of prescribed medications (Nabi et al., 2006; Uher et al., 2009; Weinberger et al., 2010).
Further, there is mounting evidence that oral health complications not only reflect general health conditions but also exacerbate them. Infections that begin in the mouth can travel throughout the body. For example, periodontal bacteria have been found in samples removed from brain abscesses (Silva, 2004), pulmonary tissue (Suzuki and Delisle, 1984), and cardiovascular tissue (Haraszthy et al., 2000). Periodontal disease may be associated with adverse pregnancy outcomes (Offenbacher et al., 2006; Scannapieco et al., 2003b; Tarannum and Faizuddin, 2007; Vergnes and Sixou, 2007), respiratory disease (Scannapieco and Ho, 2001), cardiovascular disease (Blaizot et al., 2009; Janket et al., 2003; Paraskevas, 2008; Scannapieco et al., 2003a; Slavkin and Baum, 2000), coronary heart disease (Bahekar et al., 2007), and diabetes (Chávarry et al., 2009; Löe, 1993; Taylor, 2001; Teeuw et al., 2010). However, the relationship between periodontal disease and these systemic diseases is not well understood, and there is conflicting evidence about whether periodontal treatment affects outcomes for these systemic conditions (Beck et al., 2008; Fogacci et al., 2011; Jeffcoat et al., 2003; Lopez et al., 2002, 2005; Macones et al., 2010; Michalowicz et al., 2006; Newnham et al., 2009; Offenbacher et al., 2006, 2009; Paraskevas et al., 2008; Polyzos et al., 2009, 2010; Sadatmansouri et al., 2006; Simpson et al., 2010; Tarannum and Faizuddin, 2007; Teeuw et al., 2010; Uppal et al., 2010).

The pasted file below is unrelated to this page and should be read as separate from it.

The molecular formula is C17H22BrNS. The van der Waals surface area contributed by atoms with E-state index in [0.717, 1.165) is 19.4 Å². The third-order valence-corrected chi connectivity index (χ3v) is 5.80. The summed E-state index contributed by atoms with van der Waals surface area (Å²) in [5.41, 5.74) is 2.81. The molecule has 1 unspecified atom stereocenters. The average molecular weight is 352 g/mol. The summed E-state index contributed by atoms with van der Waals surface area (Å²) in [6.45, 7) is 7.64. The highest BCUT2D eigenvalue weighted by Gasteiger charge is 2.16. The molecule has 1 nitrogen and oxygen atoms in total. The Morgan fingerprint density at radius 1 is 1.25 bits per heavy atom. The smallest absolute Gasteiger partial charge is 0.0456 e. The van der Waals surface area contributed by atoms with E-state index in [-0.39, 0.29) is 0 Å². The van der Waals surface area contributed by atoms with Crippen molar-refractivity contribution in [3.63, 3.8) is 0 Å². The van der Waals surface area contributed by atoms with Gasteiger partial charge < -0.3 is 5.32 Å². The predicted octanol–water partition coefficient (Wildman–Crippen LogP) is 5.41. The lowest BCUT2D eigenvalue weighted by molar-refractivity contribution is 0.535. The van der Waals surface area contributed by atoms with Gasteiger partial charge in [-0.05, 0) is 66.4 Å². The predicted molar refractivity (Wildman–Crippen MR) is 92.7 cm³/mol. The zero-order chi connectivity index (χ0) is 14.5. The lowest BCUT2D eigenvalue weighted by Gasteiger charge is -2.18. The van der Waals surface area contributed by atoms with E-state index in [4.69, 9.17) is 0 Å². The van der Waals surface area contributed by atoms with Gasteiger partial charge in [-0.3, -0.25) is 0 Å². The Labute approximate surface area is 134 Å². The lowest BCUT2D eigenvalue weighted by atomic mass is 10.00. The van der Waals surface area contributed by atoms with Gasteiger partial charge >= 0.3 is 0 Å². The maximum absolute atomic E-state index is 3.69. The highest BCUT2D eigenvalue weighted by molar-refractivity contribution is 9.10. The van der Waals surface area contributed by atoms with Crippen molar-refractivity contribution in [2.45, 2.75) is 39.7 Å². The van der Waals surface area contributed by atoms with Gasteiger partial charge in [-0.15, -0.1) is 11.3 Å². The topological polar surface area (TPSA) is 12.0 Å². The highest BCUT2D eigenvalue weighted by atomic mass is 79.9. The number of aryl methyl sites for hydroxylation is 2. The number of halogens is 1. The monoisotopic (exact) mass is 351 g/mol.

Although there is a wide range of diseases and conditions that manifest themselves in or near the oral cavity itself, discussions of oral health tend to focus on the diagnosis and treatment of two types of diseases and their sequelae: dental caries and periodontal diseases. The most common of those diseases, dental caries, is a common chronic disease in the United States (Dye et al., 2007) and among the most common diseases in the world (WHO, 2010e). As mentioned previously, periodontal disease has been associated with numerous systemic diseases throughout the body from heart disease to diabetes (Bahekar et al., 2007; Chávarry et al., 2009). There is some degree of tragedy in this situation because both dental caries and periodontal disease are highly preventable.
Dental caries was described in the surgeon general’s report as “the single most common chronic childhood disease” (HHS, 2000b). Most people remain unaware that dental caries is caused by a bacterial infection (e.g., Streptococcus mutans) that is often passed from person to person (e.g., from mother to child). Aside from dental health implications, nontreatment of dental caries may be associated with several types of morbidity (both individual and societal), including loss of days from school (Gift et al., 1992, 1993), inappropriate use of emergency departments (Cohen et al., 2011; Davis et al., 2010), orofacial pain (Nomura et al., 2004; Traebert et